If you’re like most people, cost is one of the factors you consider when deciding whether to have surgery or some type of cosmetic enhancement procedure. Will your health insurance help pay?
Each insurance company has its own set of policies regarding what is or isn’t covered. And, of course, individual coverage can vary widely, too. If you have non-traditional insurance such as a health savings account (HSA) or flexible spending account, that may also affect your coverage options.
Plastic surgery and cosmetic surgery are not the same
Cosmetic surgeons perform only procedures that involve soft tissues and aim to change the visual appearance of some part of the body. Plastic surgeons also perform reconstructive surgical procedures that involve structural components such as cartilage and bone. For example, Dr. Raval is a board-certified plastic surgeon who specializes in rhinoplasty – surgery that usually requires altering the nose’s physical structure in order to achieve desired aesthetic or functional results.
Even so, it is your insurance carrier and their plan, not the type of surgeon, who determines whether your medical insurance will cover the cost of your procedure.
Medical insurance is just that – medical. You might want to “look better” in some way, but that’s strictly an elective decision on your part. It’s about your self-image, not your basic health and welfare. So coverage rarely extends to procedures the insurance carrier considers cosmetic. That includes treatments to reduce signs of aging and resurface the skin.
For example, your insurance may cover the cost of treating acne while it is active, but not the cost of reducing the appearance of acne scarring later on. And since non- or minimally-invasive cosmetic procedures such as Botox or laser are not medically necessary, they probably won’t be covered. During your consultation, our staff will provide you with an estimate for cosmetic procedure costs which are probably not covered by insurance.
Rhinoplasty is often medical
Nose surgery can address two very different issues – changing the visual appearance of your nose or changing the physical functionality of your nose. Altering the size or shape of your nose to give it a new look is a purely cosmetic decision, one that is not covered by medical insurance.
However, difficulty breathing is a medical problem, one that can disrupt your sleep and your ability to function well during the day. Insurance companies recognize that, and usually cover the cost of nasal valve surgery to correct problems caused by genetic defects, illness, accidents or other injuries.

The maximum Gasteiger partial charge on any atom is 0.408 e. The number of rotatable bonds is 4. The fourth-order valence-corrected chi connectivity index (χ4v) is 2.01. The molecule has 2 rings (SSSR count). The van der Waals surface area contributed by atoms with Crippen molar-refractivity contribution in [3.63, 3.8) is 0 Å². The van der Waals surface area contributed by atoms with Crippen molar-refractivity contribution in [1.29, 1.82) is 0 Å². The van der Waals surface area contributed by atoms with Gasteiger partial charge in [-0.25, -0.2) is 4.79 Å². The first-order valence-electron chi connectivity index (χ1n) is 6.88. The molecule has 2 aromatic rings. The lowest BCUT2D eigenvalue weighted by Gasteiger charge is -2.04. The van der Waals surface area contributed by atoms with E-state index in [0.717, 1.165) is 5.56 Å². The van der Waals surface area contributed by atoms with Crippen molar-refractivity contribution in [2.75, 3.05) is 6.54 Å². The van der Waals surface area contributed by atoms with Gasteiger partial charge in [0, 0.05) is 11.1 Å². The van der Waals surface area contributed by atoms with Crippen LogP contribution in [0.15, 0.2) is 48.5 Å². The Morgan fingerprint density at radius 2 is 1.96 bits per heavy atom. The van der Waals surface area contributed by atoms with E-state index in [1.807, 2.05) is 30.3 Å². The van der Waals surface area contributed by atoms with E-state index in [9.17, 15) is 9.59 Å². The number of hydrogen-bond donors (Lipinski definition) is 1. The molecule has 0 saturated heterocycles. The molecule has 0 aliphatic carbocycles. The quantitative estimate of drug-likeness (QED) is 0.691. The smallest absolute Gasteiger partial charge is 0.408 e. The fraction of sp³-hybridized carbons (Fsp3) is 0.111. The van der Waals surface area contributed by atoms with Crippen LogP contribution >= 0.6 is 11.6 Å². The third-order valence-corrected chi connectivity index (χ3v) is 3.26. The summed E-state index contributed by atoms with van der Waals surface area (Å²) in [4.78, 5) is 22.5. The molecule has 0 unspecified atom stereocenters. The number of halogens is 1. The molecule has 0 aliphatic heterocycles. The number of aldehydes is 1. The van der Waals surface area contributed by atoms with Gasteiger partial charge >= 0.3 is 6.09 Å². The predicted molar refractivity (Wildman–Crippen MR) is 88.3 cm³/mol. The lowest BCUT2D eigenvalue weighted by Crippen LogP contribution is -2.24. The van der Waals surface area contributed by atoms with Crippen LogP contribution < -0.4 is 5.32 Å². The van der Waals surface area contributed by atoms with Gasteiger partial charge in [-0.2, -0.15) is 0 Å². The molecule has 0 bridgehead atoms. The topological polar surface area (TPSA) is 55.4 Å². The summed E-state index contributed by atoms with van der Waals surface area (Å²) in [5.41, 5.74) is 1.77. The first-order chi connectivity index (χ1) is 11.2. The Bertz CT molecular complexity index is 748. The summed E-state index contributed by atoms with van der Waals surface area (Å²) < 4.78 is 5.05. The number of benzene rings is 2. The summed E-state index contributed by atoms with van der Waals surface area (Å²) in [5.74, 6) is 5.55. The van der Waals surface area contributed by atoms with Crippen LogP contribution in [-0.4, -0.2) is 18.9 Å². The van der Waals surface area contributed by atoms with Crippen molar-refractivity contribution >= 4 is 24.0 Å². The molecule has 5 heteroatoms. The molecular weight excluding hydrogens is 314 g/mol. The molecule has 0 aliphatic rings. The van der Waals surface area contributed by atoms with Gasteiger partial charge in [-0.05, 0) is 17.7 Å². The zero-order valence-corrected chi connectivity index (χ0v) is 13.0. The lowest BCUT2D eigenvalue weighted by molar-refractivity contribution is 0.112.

Often, structural issues that cause breathing problems also cause your nose to look crooked or otherwise misshapen. Therefore, many men and women choose a dual rhinoplasty – surgery that corrects the internal structure of the nose to restore breathing and also modifies external appearance. In these cases, health insurance typically will cover the portion of expenses associated with nasal valve repair. So you can get at least some financial help.
Sometimes there are gray areas. For instance, what if your face is damaged in an auto accident? You could very well need both aesthetic and structural repairs, but your insurance company may determine that the entire procedure is covered because it is necessary to resume your previous quality of life.
The bottom line
Never assume your medical insurance will cover something, but never assume it will not, either. Either way, you might be surprised, and you certainly don’t want to be surprised after the fact. So, read the coverage documents that explain the details of your personal coverage, but also call your insurance carrier and ask specifically about the surgical or other procedure(s) you are considering. Remember to inquire if the plan considers the doctor as in-network or out of-network which could affect your out of pocket costs.
Once you know your deductible and co-insurance benefits, we can provide a rough estimate of the fees for Dr. Raval. You should also check with the surgery center and anesthesiologists to get their fee estimates and ask about related expenses such as post-procedure medications and supplies.
Remember you will still have to meet your deductible and any co-insurance, even if the insurer does cover some of the cost. Whatever they say, be sure to get it in writing.
To learn more about a Rhinoplasty procedure and the costs, download our Rhinoplasty Q&A eBook.